It’s all well and good to want to work out and have a gorgeous and fit body, but what about the morning after that very first work out and you wake up feeling like you just got hit by a truck? Not fun, and it makes you simply want to stay in bed with a hot pack attached to all parts of you. The thing to remember with pain is that old expression we were taught: no pain, no gain. Pain is part of the workout process and there are some moments when it’s a good kind of pain, and others where it’s a warning sign. This will help you on your way to understanding all there is to know about workout pain and what to do about it.
Where Workout Pain Comes From
Simply put, workout pain comes from, well, working out. Your muscles are new to stretching, so they’re going to get what’s called a micro-tear. These micro-tears are exactly what they sound like: small tears in the muscle fibers (see below) from stretching and strengthening. As you get stronger and more adjusted to working out, your muscles will become stronger, and these tears will be less likely to happen. This is why workouts get easier over time. For more detailed information on what happens when a muscle tears, read the article: What is a Muscle Strain or Tear?
What To Do To Alleviate Pain
To help you over the first few hurdles of pain, here are some great tips that will keep you on track with your plan and making the most out of it.
- Work out: Yes, seriously. A workout is one of the best ways to get rid of muscle pain because blood circulation is going to alleviate that pain, and blood circulation comes from exercising. It can be a gentle workout (gentle being the keyword, here), or you can switch to something low impact and easy such as yoga. The point is to make sure that you focus on keeping yourself moving. Even a meander around the block will help and make the difference to the soreness.
- Stretch before and after the exercise: Because you’ll be anticipating the pain, you can do a few things to help before it happens. Firstly, gently stretch your muscles to warm them up. It’s important not to overdo it, as this can lead to more harm. Gently stretch out all muscles (even those you don’t think you’re going to use) and then do the same thing after the workout. This will help those muscles get the blood circulation that you need to keep yourself in good shape for the next workout.
- Alternate between workout routines: Sometimes it’s as simple as alternating between two or three workout routines so that you can make sure that you aren’t over-exercising a certain muscle group. This is a good habit to get into, anyway, as doing the same exercise over and over again will lead to plateaus in muscle growth.
- Use heat/cold packs (sparingly): While heat or cold packs should be used sparingly, they can offer comfort to the affected muscle by either heating up the muscle and promoting blood circulation, or reducing swelling and taking the pressure off, respectively.
- Eat healthy: Your body needs reliable fuel in order to make sure that it’s staying comfortable, pain-free, and well-oiled. Taking care of your body will help it take care of you in terms of pain and soreness.
Good Pain vs. Bad Pain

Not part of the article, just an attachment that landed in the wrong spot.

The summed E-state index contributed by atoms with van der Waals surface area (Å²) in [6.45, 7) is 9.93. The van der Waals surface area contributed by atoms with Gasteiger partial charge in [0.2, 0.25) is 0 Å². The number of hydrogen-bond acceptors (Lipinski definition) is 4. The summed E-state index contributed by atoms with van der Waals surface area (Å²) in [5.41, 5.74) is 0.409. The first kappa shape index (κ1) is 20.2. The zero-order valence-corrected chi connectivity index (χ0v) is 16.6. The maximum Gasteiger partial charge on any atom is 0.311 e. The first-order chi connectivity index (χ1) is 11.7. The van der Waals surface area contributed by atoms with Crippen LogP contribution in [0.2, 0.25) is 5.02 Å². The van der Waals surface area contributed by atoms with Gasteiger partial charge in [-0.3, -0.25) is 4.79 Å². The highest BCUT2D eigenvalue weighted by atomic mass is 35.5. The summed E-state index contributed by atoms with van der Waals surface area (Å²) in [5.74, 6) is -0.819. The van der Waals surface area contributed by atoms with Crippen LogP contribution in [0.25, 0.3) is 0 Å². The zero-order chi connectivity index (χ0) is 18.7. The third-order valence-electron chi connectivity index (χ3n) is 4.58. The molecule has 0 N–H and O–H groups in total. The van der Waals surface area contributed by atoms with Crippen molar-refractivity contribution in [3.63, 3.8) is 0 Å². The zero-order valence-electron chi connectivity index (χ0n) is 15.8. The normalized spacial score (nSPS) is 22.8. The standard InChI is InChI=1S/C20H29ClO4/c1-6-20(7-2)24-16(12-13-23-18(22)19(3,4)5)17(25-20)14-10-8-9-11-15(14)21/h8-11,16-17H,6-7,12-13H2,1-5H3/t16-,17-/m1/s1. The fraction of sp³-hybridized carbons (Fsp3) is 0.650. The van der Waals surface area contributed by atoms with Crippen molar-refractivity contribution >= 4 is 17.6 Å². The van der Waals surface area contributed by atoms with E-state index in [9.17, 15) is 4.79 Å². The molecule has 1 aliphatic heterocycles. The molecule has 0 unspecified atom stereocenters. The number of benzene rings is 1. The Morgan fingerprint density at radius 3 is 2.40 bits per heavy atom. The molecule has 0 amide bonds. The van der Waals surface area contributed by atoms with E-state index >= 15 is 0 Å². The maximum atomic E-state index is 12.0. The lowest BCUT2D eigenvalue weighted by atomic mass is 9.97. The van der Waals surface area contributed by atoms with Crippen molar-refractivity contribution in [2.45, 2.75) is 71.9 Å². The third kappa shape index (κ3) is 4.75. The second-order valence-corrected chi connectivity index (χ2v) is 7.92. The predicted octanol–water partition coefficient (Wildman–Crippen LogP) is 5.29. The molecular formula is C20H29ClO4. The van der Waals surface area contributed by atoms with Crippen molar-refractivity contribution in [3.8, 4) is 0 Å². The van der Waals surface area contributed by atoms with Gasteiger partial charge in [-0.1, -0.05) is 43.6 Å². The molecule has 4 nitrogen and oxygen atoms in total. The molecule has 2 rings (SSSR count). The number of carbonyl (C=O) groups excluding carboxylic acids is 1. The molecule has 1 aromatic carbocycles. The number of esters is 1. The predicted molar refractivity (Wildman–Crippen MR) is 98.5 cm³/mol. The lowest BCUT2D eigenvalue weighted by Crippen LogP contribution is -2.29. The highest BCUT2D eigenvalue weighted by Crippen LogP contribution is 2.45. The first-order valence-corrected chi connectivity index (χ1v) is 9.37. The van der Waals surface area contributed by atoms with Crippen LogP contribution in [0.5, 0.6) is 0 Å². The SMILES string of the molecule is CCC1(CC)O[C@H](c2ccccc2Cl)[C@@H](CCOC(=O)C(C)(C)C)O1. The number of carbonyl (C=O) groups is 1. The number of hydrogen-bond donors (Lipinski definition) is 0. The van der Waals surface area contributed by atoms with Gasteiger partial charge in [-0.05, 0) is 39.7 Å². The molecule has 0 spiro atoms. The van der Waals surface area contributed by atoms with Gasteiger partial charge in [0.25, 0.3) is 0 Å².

The thing to remember with pain, is that there is a good pain (muscle soreness) and there is also a bad pain (tendon pains or over-extending stress or pain, or stress fractures). Knowing one from the other is important, as well as what to do about it.
- Good pain: Good pain is the kind that we’ve already talked about, muscle soreness (mild to severe) that makes certain movement harder than they should be, and lasts for a couple of days. This is annoying pain, but considered to be good pain. Your body will be able to heal these mild tears on their own and it will make you stronger for it. Even though it’s, well, painful, this is the kind of pain that you can work through. It’s healthy, natural, and it’s going to happen every time you start a new kind of exercise or you get back into it after being inactive for an extended period of time.
- Bad pain: In comparison, bad pain that is sharp or persistent is another matter. This kind of bad pain will usually come during the exercise instead of after it, and the simple matter is that you’re going to know it when you feel it. This is a sign of over-extension or damage to tendons or joints, etc. When you feel this kind of pain that steadily gets worse, or stays present, you need to stop what you’re doing and wait it out. This is a kind of pain that will get worse if you keep working out, so you need to listen to your body, rest up, and be careful. Gentle stretches will help with these kinds of pain because stretching can prevent them from happening in the first place, but it can also help you recover after the fact. Don’t ignore sharp pains ever during or after a workout. Take it seriously and be careful in how fast you go back into your workout.
There are a lot of perks to working out, one of which being your health benefits. You want to make sure that you can keep yourself feeling the best possible, and using your body to get there is a great way to achieve it. Understand and follow the differences between good pain and bad pain, remembering that both can have serious health impacts. Pain can be good, but it can also be bad. Knowing the difference between the two will increase your chance to higher overall health level. This will help you on your way to knowing when it is okay to work through the pain, and when it’s not.
Before you go, we’d also like to point out that we’re not doctors here at SimplyJnJ. Our goal is to provide valuable information (nutrition, health & fitness, etc.) and products to help you on your road to recovery. However, nothing beats the care and guidance of a good and qualified medical practitioner. Please make sure you consult one before following anyone’s medical and/or health advice.